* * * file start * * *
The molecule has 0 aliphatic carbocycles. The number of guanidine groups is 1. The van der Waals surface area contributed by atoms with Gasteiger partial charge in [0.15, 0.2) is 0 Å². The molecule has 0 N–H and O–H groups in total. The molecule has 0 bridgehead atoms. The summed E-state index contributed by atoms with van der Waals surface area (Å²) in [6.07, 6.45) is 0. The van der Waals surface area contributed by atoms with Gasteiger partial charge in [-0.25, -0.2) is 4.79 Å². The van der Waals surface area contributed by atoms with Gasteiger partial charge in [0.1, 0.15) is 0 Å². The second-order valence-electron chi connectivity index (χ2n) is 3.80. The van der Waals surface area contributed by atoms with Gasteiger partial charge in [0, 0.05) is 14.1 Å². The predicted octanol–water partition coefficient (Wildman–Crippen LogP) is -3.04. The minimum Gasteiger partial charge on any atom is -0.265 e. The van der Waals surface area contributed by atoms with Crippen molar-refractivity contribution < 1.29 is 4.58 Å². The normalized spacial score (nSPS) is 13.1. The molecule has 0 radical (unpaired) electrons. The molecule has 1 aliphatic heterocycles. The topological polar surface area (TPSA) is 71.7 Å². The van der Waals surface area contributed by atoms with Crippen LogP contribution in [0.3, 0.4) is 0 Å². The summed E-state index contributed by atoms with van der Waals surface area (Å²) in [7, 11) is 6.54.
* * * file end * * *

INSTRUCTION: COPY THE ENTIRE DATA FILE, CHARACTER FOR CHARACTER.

The molecule has 0 aliphatic carbocycles. The number of guanidine groups is 1. The van der Waals surface area contributed by atoms with Gasteiger partial charge in [0.15, 0.2) is 0 Å². The molecule has 0 N–H and O–H groups in total. The molecule has 0 bridgehead atoms. The summed E-state index contributed by atoms with van der Waals surface area (Å²) in [6.07, 6.45) is 0. The van der Waals surface area contributed by atoms with Gasteiger partial charge in [-0.25, -0.2) is 4.79 Å². The van der Waals surface area contributed by atoms with Gasteiger partial charge in [0.1, 0.15) is 0 Å². The second-order valence-electron chi connectivity index (χ2n) is 3.80. The van der Waals surface area contributed by atoms with Gasteiger partial charge in [0, 0.05) is 14.1 Å². The predicted octanol–water partition coefficient (Wildman–Crippen LogP) is -3.04. The minimum Gasteiger partial charge on any atom is -0.265 e. The van der Waals surface area contributed by atoms with Crippen molar-refractivity contribution < 1.29 is 4.58 Å². The normalized spacial score (nSPS) is 13.1. The molecule has 0 radical (unpaired) electrons. The molecule has 1 aliphatic heterocycles. The topological polar surface area (TPSA) is 71.7 Å². The van der Waals surface area contributed by atoms with Crippen LogP contribution in [0.3, 0.4) is 0 Å². The summed E-state index contributed by atoms with van der Waals surface area (Å²) in [7, 11) is 6.54.